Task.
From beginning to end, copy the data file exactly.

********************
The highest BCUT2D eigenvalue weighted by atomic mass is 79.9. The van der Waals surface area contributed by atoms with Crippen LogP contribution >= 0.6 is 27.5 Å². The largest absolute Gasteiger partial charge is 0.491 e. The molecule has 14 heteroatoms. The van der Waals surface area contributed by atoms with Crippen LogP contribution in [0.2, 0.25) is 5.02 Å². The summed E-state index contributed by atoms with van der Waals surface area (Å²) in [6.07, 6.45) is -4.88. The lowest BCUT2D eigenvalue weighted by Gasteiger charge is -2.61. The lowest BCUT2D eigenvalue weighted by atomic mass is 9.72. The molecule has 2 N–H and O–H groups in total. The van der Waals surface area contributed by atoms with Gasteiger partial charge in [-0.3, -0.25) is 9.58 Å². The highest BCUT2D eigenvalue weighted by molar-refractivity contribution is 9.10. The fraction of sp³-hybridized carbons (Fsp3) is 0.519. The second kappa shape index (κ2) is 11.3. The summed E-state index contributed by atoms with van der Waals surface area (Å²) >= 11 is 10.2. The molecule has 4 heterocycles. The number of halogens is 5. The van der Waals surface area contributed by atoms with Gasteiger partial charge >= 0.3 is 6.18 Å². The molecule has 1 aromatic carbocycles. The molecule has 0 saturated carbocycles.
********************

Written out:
The highest BCUT2D eigenvalue weighted by atomic mass is 79.9. The van der Waals surface area contributed by atoms with Crippen LogP contribution >= 0.6 is 27.5 Å². The largest absolute Gasteiger partial charge is 0.491 e. The molecule has 14 heteroatoms. The van der Waals surface area contributed by atoms with Crippen LogP contribution in [0.2, 0.25) is 5.02 Å². The summed E-state index contributed by atoms with van der Waals surface area (Å²) in [6.07, 6.45) is -4.88. The lowest BCUT2D eigenvalue weighted by Gasteiger charge is -2.61. The lowest BCUT2D eigenvalue weighted by atomic mass is 9.72. The molecule has 2 N–H and O–H groups in total. The van der Waals surface area contributed by atoms with Gasteiger partial charge in [-0.3, -0.25) is 9.58 Å². The highest BCUT2D eigenvalue weighted by molar-refractivity contribution is 9.10. The fraction of sp³-hybridized carbons (Fsp3) is 0.519. The second kappa shape index (κ2) is 11.3. The summed E-state index contributed by atoms with van der Waals surface area (Å²) >= 11 is 10.2. The molecule has 4 heterocycles. The number of halogens is 5. The van der Waals surface area contributed by atoms with Gasteiger partial charge >= 0.3 is 6.18 Å². The molecule has 1 aromatic carbocycles. The molecule has 0 saturated carbocycles.